Tufi Warrior, Papua New Guinea, 2011
Phase One 645DF, Phase One P65+ back, Schneider Kreuznach LS 80mm f2.8 lens, 1/50 second @ 2.8, ISO 400, hand-held, no filter
In 2006, I was awarded the title Grand Master of Photography by the Australian Institute of Professional Photography. I must say I am not enamoured by the name, but the sentiment is greatly appreciated. Working as an artist or a photographer, the question we always ask ourselves is whether our work is valid. Simply speaking: “Are my photos any good”?
On a professional job, there is rarely a direct comparison to be made. You are the only photographer, so as long as you produce something, chances are the client will accept it, but is it any good? How would other photographers approach the same shoot? Are your clients the best judges? There are many different ways you can create photographs that have merit.
Entering the AIPP Australian Professional Photography Awards (APPA) every year since 1984 (but alas, 2019 was the last as the AIPP has now closed), I have four of my best photographs assessed by five professional photographers. In the beginning, these judges were my mentors; in later years they have been my peers. And while I might not always have agreed with the result, the judging process was fundamental in establishing the quality of my work in my own mind.
Successful prints earn Silver awards and one ‘merit’ point; occasionally, very successful prints earn Gold awards and two merit points. You collected merit points to advance within the AIPP: five merits for Associateship, a further 10 merits for Master of Photography. For every additional 10 merits, you received a Gold Bar.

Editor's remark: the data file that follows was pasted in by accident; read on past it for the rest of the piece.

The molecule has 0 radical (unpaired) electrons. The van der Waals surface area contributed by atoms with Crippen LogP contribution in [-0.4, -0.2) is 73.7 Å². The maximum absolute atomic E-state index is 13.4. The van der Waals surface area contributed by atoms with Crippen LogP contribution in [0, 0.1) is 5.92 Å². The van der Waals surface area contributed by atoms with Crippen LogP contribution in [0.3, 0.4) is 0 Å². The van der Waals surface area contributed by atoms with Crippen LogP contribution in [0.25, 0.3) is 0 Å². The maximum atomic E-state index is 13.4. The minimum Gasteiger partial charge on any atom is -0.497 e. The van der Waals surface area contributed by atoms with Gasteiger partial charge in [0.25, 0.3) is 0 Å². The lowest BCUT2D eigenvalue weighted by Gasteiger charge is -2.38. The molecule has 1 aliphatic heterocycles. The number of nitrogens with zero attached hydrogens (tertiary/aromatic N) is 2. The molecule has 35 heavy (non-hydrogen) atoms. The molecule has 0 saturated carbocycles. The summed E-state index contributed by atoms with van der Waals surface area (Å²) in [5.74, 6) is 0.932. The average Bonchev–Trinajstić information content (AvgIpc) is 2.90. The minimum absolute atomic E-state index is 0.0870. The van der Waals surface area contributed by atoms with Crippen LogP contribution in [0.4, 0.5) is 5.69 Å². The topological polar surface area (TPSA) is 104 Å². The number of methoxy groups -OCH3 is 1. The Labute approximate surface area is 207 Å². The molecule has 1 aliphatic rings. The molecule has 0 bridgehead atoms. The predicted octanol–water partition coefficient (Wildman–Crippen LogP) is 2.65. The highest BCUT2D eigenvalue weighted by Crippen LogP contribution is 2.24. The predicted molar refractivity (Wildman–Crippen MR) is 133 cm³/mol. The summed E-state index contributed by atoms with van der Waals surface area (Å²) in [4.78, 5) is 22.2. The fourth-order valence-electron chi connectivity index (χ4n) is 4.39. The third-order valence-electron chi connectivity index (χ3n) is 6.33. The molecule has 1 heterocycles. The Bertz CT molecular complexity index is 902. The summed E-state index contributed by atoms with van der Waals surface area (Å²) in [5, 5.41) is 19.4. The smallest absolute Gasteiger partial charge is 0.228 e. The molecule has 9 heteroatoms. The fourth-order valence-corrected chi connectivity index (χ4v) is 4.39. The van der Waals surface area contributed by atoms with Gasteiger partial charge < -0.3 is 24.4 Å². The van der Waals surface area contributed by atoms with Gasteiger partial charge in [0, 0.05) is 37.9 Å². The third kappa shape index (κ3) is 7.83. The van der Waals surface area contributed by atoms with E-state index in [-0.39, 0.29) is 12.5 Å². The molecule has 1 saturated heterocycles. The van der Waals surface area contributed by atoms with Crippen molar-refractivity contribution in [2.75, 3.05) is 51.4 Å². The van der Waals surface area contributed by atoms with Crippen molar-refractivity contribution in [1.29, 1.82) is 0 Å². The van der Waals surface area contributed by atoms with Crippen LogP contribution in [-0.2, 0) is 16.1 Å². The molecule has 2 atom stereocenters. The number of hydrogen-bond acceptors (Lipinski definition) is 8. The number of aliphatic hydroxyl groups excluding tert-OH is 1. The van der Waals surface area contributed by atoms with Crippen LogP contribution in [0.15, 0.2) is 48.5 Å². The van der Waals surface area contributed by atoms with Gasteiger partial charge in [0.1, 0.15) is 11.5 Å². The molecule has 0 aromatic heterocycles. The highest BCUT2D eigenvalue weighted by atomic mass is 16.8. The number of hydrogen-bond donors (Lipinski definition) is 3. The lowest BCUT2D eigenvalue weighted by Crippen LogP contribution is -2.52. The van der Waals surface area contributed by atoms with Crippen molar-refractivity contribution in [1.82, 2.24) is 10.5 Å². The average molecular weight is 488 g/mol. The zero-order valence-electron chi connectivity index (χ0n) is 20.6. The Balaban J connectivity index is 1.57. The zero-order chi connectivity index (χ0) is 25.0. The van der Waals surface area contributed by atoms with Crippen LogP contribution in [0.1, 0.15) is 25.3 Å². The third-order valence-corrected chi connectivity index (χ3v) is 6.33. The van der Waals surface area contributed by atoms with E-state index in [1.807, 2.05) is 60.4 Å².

And if you enter for long enough, eventually they run out of awards to give you and so you are presented with a Grand Master of Photography: 65 merit points. However, within those 65 points there must be at least five Gold awards (90% or higher) and ten Silvers with Distinction (85-89%). So, while the title is a little lofty, the acknowledgement behind it has given me some confidence in the work that I produce.
Perhaps the most important aspect of the AIPP awards process is knowing when to step aside and trust your own intuition. For photographers in the early stages of their career, APPA was a wonderful benchmark, but it is not the only benchmark in the world. As you gain experience, you learn what images to enter to APPA and what images to put aside. While styles and techniques change over the years, there was a ‘flavour’ to an APPA award. Once you master this, it’s time to move in new directions – but with the confidence to do so.
This image was never entered into APPA as it is a portrait and I felt I had stronger chances in landscape! But I like it! Of course, it also brings back memories of he and his young son jumping out of the jungle and scaring the sH1t out of us! Perhaps that colours my thoughts as well.
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